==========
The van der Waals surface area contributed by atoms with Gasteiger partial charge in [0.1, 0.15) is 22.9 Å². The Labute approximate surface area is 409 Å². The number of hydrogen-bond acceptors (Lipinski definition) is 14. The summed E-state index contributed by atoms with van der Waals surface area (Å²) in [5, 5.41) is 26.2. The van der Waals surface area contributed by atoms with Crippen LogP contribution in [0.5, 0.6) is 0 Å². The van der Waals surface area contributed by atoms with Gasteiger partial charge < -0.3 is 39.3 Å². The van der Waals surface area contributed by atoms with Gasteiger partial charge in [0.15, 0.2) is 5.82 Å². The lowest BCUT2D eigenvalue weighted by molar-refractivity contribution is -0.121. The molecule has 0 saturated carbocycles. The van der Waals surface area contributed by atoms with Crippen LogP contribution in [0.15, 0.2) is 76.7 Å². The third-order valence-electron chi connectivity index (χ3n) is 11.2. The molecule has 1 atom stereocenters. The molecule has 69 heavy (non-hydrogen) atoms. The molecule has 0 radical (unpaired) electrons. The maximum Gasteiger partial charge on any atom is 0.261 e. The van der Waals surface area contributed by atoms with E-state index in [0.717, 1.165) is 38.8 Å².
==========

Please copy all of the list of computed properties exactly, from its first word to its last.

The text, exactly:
The van der Waals surface area contributed by atoms with Gasteiger partial charge in [0.1, 0.15) is 22.9 Å². The Labute approximate surface area is 409 Å². The number of hydrogen-bond acceptors (Lipinski definition) is 14. The summed E-state index contributed by atoms with van der Waals surface area (Å²) in [5, 5.41) is 26.2. The van der Waals surface area contributed by atoms with Crippen LogP contribution in [0.5, 0.6) is 0 Å². The van der Waals surface area contributed by atoms with Gasteiger partial charge < -0.3 is 39.3 Å². The van der Waals surface area contributed by atoms with Gasteiger partial charge in [0.15, 0.2) is 5.82 Å². The lowest BCUT2D eigenvalue weighted by molar-refractivity contribution is -0.121. The molecule has 0 saturated carbocycles. The van der Waals surface area contributed by atoms with Crippen LogP contribution in [0.15, 0.2) is 76.7 Å². The third-order valence-electron chi connectivity index (χ3n) is 11.2. The molecule has 1 atom stereocenters. The molecule has 69 heavy (non-hydrogen) atoms. The molecule has 0 radical (unpaired) electrons. The maximum Gasteiger partial charge on any atom is 0.261 e. The van der Waals surface area contributed by atoms with E-state index in [0.717, 1.165) is 38.8 Å².